Pic 2, you are vertical stringing, your should exhale about 1/2 a breath, then apply reward pressure on the trigger while watching the sight picture carefully.

Pic 3, at least they are all in the same general area, a nice steady hold and steady breathing would tighten that up a bit. Some of it is because you are trying to shoot with a 6-position stock. It is an inferior set-up for accurate shooting.

Pic 4, you had a flyer, probably not ammo related. The hard part is remembering what you did to cause the flyer and not repeating it.

Pic 5, your gun did not like that ammo, you saw three high shots and tried to force them down into the black instead of just grouping them.

If you are ammo testing, let them hit wherever they hit. Try and repeat the process of firing the weapon as closely as possible every shot regardless of where they are grouping on the paper. When you find the group you want, then adjust it to where you need it to hit.

I always figure 2 inches high at 100yds will allow a good center shot at 300 yds without any holdover. Good for hunting whatever you like to hunt. I have an RRA carbine that runs moa at 100 no problem and a RRA service rifle that will do 1/2 moa with 77gr bullets at 300.
Link Posted: 10/9/2005 5:20:00 PM EDT

Originally Posted By SteyrAUG:

Originally Posted By Planerench:
Also, have someone knowlegeable double check your scope mounting. Many a frustrating rifle has been cured by adjusting of scope rings. Get a snap cap and dry fire the new rifle about a thousand times before your next range trip and practice following through on your trigger squeeze. Try to be as well aimed after the pull as before. You can do this in front of the evening news dry firing at the liberal anchors to great effect. Good luck!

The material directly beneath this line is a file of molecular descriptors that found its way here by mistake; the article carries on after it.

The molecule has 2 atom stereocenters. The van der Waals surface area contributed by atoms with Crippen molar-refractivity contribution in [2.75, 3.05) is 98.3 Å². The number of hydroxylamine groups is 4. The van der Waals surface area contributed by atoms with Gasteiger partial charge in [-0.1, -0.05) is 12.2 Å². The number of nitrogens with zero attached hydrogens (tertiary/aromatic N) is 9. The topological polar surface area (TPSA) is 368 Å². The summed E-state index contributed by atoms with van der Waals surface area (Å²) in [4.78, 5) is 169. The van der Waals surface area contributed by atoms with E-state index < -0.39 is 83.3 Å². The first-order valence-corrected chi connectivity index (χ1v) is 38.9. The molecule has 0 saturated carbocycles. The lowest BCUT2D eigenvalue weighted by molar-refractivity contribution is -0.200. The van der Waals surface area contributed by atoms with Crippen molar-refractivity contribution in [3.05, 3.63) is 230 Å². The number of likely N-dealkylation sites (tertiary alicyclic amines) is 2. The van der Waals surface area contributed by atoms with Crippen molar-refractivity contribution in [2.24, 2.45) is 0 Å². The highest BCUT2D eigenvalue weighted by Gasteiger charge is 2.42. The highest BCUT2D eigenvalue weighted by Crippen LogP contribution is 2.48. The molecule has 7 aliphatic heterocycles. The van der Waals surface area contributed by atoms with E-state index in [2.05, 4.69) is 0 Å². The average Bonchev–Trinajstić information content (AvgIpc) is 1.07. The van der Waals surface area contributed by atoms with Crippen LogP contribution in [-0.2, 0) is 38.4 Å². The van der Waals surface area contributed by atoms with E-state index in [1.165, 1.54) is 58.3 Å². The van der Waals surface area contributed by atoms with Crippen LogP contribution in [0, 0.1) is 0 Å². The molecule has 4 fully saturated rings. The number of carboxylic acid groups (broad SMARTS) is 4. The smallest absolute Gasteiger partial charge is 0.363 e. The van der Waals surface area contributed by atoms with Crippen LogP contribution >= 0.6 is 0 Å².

Holdovers.

It's how I became deadly.


Dont forget sneaking around your yard slow enough not to set off security lights.
Link Posted: 10/9/2005 6:49:30 PM EDT
Thanks again for the info everyone.

I think breathing and lack of relaxation has a lot to do with the way I shoot. Maybe some pre-shooting Zen meditation would help me calm down. Also, I have not concetrated much on breathing discipline in the past, so I definitely need to work on that.

As for using a solid stock, I bought a RRA stripped lower and put it together with a standard RRA lower parts kit and A2 stock, but it will not fit on my Bushy upper. Maybe I should just remove the telestock from my Bushmaster and replace it with the solid stock from my RRA lower.

The RRA match trigger sounds like a good idea as well.

Thanks for the military ball test results Old_Painless, they make me feel a little better. Maybe I can get some super-expensive ammo to test out my shooting skill progress from time to time.
Link Posted: 10/10/2005 4:47:32 AM EDT
Guys, one request: when posting range results, NEVER FORGET to mention rifling twist of the barrel. Knowing the bullet weight without this data is USELESS.